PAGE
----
344 words | 3 mintue read | Flesch–Kincaid readability score: Grade 7

Hari Prasad was the most sought-after man in the marketplace. A palmist rumoured to be the best in the area, he lived-off people’s hands as he was believed to possess superior qualities of prediction.

All he had to do was stare at the faint little criss-crossing lines on someone’s palm for a little while and bingo, the client would listen astounded, as the palmist laid his life history bare before him.

The Palm Reader
The Palm Reader [Illustration by Shinod AP]
The client would return home somewhat dazed by what he thought were the amazing powers of the astrologer. Few realised that Hari Prasad had actually said very little that was not a generalisation. Later it might strike some that they had been taken for a ride. But by then it was too late, they had already paid him his fees.

It was hard to believe Hari Prasad could lie. He had the look of someone very grave and authoritative. So people still queued up to have their palms examined and hear a few surprisingly accurate observations about their life – to be followed by a whole lot of nonsense. This was courtesy a few discreet enquiries made during the palm-reading session.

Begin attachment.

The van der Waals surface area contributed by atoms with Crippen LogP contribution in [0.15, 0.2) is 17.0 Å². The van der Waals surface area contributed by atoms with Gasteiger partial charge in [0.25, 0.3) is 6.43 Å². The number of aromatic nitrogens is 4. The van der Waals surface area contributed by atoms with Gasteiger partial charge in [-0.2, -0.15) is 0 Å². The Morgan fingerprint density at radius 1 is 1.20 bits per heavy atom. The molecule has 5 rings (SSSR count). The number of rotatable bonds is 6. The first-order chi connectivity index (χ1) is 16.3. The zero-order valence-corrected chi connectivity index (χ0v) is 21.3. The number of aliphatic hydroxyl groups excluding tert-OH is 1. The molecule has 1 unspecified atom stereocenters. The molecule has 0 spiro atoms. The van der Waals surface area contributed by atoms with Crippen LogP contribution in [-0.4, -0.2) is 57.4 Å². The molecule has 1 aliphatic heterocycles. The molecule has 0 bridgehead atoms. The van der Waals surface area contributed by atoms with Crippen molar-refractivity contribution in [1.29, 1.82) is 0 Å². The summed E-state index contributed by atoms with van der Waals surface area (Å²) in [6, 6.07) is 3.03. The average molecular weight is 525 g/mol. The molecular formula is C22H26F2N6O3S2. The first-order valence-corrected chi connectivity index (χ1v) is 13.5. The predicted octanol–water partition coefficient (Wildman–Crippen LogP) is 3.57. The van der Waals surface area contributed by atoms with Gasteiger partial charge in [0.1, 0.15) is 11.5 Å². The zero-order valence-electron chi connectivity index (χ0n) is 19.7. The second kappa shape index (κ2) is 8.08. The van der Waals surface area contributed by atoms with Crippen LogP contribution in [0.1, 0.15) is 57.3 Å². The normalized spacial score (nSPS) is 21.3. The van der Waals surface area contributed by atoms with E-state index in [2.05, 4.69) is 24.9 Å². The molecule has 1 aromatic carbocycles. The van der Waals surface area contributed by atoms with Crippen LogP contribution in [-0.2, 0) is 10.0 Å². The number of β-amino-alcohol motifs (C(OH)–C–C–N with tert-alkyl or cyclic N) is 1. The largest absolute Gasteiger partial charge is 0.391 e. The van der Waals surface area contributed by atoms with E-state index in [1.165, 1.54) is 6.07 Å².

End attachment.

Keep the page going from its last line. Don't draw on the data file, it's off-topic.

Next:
One day, in the middle of one such session, the neighbour’s boy came running to Hari Prasad’s shop: “Chacha (uncle), come home immediately. Someone broke into your house and stole all the valuables,” he said.

At this, Hari Prasad leapt to his feet and began to run very fast. As he ran home, everyone in the vicinity watched him with surprise.

“Hey, he should not be running so fast,” said someone, “surely he knew this was going to happen.”

“How on earth could he have known that?” asked another person. “Do you think the thief served him a special notice that he was going to be robbed?”

“No,” said the first man. “But how could Hari Prasad, the man who foretells everyone else’s fortune, not have foreseen his own? And that too, a theft in his own house?”